Movies You Missed: The Guest | Live Culture

Movies You Missed: The Guest

by

comment
Would you invite him in? - PICTUREHOUSE
  • Picturehouse
  • Would you invite him in?
This week in movies you missed: Do you long for the days of watching nifty little thrillers on VHS? The latest from horror director Adam Wingard (You're Next) harks back to those rental finds of the '80s in a big way.

What You Missed
Who wouldn't trust a face like David's? The young Iraq veteran (Dan Stevens) has a sweet smile, a forthright gaze and the kind of guileless blue eyes that turn cynics into believers.

That's what happens when David drops in on the small-town Petersons, who are still grieving their son Caleb, killed in action. Part of Caleb's unit, David says he's here to deliver their loved one's last message.

Mom Laura (Sheila Kelley) begs David to stay the night. Dad (Leland Orser) is suspicious — till the guest proves to be the perfect sounding board for his workplace woes.

Soon David has moved into Caleb's room and taken his place in the family. He shows teenage son Luke (Brendan Meyer) how to neutralize the bullies who torment him, and counsels sullen daughter Anna (Maika Monroe) to leave her stoner boyfriend and get her life together.

But Anna harbors doubts about David. Not even a glimpse of his ridiculously buff bod emerging from the shower will make her forget that he's just a bit too perfect.

Why You Missed It
Since last September, The Guest has played 53 U.S. theaters. It's available on DVD and Blu-ray, or for streaming rental on Amazon, iTunes, YouTube and other outlets.
David in Earnest Super-Patriot mode - PICTUREHOUSE
  • Picturehouse
  • David in Earnest Super-Patriot mode

Should You Keep Missing It?
My 20-point, highly scientific scale for the assessment of indie films:

1-4 points: Does it look pretty?
What is this, "Miami Vice"? - PICTUREHOUSE
  • Picturehouse
  • What is this, "Miami Vice"?
3/4. Sorry, I didn't notice the cinematography. I was busy staring into those blue, blue eyes.

I did catch some nice shots of New Mexico, and '80s-tastic use of color in a few scenes.

1-4 points: Does anything happen?
4/4. Hells, yeah!

If you put cult classic The Stepfather (1987 version) in a blender with a Bourne movie and added a dash of Prom Night, this might be the movie you'd get. That's my way of saying more happens than you'd expect, and possibly too much.

Writer Simon Barrett (You're Next) starts with a simple, effective situation — the charming stranger winning over a vulnerable family — and then sends the plot spinning in unexpected directions. Do those new directions pay off? In terms of dramatic resolution, nope. In terms of setups for creative action scenes that will make you both cringe in horror and laugh, absolutely.

1-4 points: Does what happens make sense?
2/4. See above re: too many plot vectors. With them come plot holes and plot loose ends.

However, the movie retains a strong emotional core and a sense of consistent motivation, if you buy into the premise of Stevens' character.

Luke and Anna manage not to cause too many shout-at-the-screen moments. - PICTUREHOUSE
  • Picturehouse
  • Luke and Anna manage not to cause too many shout-at-the-screen moments.
1-4 points: Do the characters seem like real people? Failing that, do they look pretty?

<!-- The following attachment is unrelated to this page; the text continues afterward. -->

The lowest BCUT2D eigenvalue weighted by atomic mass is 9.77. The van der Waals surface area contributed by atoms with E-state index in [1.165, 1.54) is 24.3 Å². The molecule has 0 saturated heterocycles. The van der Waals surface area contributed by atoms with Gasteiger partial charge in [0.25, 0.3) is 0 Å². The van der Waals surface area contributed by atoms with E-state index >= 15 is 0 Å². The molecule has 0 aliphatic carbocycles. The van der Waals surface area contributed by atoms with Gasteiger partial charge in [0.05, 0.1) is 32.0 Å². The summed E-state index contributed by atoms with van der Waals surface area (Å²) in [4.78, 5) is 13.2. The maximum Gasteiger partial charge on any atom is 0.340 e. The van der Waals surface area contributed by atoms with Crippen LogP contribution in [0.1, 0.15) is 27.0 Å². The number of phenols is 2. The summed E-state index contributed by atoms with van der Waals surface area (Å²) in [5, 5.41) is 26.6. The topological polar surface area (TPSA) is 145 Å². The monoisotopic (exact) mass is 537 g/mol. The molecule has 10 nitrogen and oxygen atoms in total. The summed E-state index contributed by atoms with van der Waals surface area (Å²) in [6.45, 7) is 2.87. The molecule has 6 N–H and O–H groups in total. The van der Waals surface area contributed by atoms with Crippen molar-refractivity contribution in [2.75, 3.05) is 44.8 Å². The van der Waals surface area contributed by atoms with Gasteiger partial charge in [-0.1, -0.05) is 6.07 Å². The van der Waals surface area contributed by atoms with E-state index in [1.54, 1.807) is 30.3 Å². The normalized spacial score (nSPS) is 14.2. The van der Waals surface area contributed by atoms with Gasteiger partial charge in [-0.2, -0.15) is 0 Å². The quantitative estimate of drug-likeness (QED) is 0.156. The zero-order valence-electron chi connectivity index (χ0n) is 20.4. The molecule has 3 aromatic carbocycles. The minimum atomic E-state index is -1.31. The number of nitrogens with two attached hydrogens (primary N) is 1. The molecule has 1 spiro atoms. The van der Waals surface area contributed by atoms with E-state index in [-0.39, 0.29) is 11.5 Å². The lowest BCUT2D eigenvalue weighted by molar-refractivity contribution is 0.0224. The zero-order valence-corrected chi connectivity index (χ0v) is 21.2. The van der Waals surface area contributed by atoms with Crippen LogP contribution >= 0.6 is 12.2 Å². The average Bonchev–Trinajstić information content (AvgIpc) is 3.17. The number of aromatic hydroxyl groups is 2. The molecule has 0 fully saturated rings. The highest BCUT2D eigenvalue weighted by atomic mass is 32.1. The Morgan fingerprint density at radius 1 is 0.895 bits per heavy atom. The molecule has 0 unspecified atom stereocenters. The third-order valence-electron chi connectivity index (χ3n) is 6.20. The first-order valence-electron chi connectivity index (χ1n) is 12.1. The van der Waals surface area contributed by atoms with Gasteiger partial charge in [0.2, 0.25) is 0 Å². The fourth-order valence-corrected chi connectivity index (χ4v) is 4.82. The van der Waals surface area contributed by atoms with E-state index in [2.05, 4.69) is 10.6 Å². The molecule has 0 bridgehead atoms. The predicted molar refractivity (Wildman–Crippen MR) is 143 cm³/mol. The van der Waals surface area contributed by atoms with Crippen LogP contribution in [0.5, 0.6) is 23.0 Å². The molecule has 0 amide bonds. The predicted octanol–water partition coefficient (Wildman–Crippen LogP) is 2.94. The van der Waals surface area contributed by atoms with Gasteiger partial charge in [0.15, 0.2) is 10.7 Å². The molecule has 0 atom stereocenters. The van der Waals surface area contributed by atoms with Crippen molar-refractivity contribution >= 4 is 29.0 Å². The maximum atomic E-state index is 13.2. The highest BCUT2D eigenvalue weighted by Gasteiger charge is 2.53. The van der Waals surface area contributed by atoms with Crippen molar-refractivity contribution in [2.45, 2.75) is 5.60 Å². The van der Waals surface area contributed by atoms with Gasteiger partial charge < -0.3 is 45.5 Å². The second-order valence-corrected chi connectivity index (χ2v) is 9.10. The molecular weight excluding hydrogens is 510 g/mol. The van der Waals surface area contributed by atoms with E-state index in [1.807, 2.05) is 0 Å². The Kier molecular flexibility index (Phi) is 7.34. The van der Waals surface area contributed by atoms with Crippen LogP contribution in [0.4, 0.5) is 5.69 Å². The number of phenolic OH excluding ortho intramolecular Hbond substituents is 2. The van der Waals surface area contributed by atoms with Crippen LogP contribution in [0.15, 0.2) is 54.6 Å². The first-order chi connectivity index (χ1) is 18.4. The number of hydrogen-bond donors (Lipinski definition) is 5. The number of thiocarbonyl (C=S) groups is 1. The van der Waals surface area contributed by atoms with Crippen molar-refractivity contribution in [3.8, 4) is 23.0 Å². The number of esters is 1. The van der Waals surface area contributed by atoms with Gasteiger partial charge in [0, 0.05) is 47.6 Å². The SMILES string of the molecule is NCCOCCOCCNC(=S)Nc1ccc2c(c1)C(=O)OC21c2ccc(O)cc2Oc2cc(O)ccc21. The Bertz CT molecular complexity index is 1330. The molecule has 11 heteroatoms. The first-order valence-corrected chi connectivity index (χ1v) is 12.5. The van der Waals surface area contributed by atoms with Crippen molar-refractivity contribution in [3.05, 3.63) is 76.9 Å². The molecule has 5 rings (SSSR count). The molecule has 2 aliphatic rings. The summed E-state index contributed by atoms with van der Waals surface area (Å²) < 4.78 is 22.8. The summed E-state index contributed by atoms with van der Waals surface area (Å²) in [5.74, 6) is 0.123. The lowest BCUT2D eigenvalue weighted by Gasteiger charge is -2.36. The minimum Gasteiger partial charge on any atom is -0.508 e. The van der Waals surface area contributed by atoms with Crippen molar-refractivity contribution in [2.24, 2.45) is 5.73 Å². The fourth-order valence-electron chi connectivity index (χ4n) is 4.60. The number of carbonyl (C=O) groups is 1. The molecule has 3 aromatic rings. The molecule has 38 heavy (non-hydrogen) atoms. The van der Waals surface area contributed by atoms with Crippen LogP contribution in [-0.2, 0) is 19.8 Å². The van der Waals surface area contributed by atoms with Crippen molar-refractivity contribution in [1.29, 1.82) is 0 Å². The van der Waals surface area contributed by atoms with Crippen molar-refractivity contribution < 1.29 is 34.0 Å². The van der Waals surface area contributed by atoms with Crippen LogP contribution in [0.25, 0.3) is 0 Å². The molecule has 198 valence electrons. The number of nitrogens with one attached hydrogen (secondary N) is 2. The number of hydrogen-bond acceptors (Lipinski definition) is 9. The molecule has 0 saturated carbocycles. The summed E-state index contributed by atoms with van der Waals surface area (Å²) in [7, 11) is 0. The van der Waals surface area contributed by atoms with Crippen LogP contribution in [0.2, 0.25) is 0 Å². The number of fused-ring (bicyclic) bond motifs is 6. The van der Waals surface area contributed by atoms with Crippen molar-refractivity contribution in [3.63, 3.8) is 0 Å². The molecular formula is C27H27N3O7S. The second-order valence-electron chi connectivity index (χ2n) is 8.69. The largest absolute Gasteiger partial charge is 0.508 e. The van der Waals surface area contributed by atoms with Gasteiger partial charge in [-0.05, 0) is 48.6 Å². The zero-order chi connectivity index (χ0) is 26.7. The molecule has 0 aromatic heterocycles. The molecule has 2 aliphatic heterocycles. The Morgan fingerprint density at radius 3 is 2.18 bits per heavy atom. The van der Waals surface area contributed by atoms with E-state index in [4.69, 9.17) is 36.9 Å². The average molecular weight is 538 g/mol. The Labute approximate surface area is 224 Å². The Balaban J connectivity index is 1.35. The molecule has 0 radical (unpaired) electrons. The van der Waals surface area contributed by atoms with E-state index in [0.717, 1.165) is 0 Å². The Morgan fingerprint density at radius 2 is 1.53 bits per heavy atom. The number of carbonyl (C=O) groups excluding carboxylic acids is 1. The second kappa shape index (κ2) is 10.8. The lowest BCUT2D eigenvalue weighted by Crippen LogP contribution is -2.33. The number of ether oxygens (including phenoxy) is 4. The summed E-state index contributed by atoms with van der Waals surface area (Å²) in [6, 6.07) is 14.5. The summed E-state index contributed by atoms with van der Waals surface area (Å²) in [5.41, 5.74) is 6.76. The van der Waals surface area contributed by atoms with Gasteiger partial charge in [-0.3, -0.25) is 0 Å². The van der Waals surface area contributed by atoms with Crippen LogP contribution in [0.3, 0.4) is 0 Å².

4/4. Stevens is best known for "Downton Abbey," but The Guest makes a case for him as a movie star. From start to finish, this is a riveting sociopath performance.

In the very first scene, the viewer notices something off about David that Mrs. Peterson doesn't — when she turns away, that smile of his crooks a little too far to one side, mutating toward a predatory sneer. Or maybe it's a glitch in his all-American Boy Scout programming. Whatever it is, we know something's wrong, yet he continues to charm us, too.

Our own ambivalence makes it more believable when Anna's feelings about David flip-flop — even if we do want to yell at her to "Stop falling for him, goldarnit!" To her credit, she manages to be a lot smarter than the heroine of your average charming-stalker movie, and a decent character in her own right.

1-4 points: Does the movie give us a reason to care about anything happening on screen?
3/4. The Guest isn't a profound movie, though I guess you could use it to start a conversation about how veterans are perceived in America. I never lost my awareness that it was a pulpy melodrama, and enjoyed every second of that pulp.

The scene where David confronts a gang of high school bullies in a roadhouse especially stands out. And the big set piece that takes place in a cheesy Halloween spook house just because? It brought the glory days of VHS back to mind in a big way.

In sum, The Guest is more evidence that young directors are doing with '80s B-movies what Quentin Tarantino does with '70s B-movies. While originality is great, I prefer a self-aware or a straight-faced pastiche over a tepid remake of those VHS classics any day.

Verdict: 16/20. If you're cheap and want to wait for this on Netflix, check out You're Next there. I didn't enjoy it as much as The Guest, but it's a fun twist on the done-to-death home-invasion genre.

This Week in Theaters
Finally, Vermonters can see Foxcatcher, produced by UVM alum Jon Kilik (Roxy and Savoy). Read my interview with Kilik here. American Sniper is now in wide release, too; review here.

Michael Mann directed the cyberthriller Blackhat. Kevin Hart messes with a shy guy's nuptials in The Wedding Ringer. Kids' flick Paddington is reportedly pretty sweet.

This Week in Your Living Room
Gone Girl, Love Is Strange, Men, Women & Children, The Two Faces of January, A Walk Among the Tombstones.




Add a comment

Seven Days moderates comments in order to ensure a civil environment. Please treat the comments section as you would a town meeting, dinner party or classroom discussion. In other words, keep commenting classy! Read our guidelines...

Note: Comments are limited to 300 words.